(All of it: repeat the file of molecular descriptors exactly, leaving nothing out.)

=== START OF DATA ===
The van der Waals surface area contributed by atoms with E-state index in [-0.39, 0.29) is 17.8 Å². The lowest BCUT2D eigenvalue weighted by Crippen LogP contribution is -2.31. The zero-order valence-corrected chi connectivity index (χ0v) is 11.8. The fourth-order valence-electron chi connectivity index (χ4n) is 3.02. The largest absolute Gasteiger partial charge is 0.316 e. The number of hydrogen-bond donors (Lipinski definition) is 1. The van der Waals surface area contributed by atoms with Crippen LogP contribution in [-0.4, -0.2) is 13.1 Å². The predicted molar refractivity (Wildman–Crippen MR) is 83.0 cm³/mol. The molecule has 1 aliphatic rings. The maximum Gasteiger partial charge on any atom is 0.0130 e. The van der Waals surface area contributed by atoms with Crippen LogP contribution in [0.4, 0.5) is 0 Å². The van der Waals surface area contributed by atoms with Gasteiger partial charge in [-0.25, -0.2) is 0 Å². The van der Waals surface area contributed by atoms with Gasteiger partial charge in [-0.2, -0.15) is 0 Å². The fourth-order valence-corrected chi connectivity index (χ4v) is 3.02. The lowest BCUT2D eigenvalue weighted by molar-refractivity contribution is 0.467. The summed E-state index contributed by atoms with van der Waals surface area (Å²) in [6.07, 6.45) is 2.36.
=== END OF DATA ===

The van der Waals surface area contributed by atoms with E-state index in [-0.39, 0.29) is 17.8 Å². The lowest BCUT2D eigenvalue weighted by Crippen LogP contribution is -2.31. The zero-order valence-corrected chi connectivity index (χ0v) is 11.8. The fourth-order valence-electron chi connectivity index (χ4n) is 3.02. The largest absolute Gasteiger partial charge is 0.316 e. The number of hydrogen-bond donors (Lipinski definition) is 1. The van der Waals surface area contributed by atoms with Crippen LogP contribution in [-0.4, -0.2) is 13.1 Å². The predicted molar refractivity (Wildman–Crippen MR) is 83.0 cm³/mol. The molecule has 1 aliphatic rings. The maximum Gasteiger partial charge on any atom is 0.0130 e. The van der Waals surface area contributed by atoms with Crippen LogP contribution in [0.4, 0.5) is 0 Å². The van der Waals surface area contributed by atoms with Gasteiger partial charge in [-0.25, -0.2) is 0 Å². The van der Waals surface area contributed by atoms with Gasteiger partial charge in [-0.2, -0.15) is 0 Å². The fourth-order valence-corrected chi connectivity index (χ4v) is 3.02. The lowest BCUT2D eigenvalue weighted by molar-refractivity contribution is 0.467. The summed E-state index contributed by atoms with van der Waals surface area (Å²) in [6.07, 6.45) is 2.36.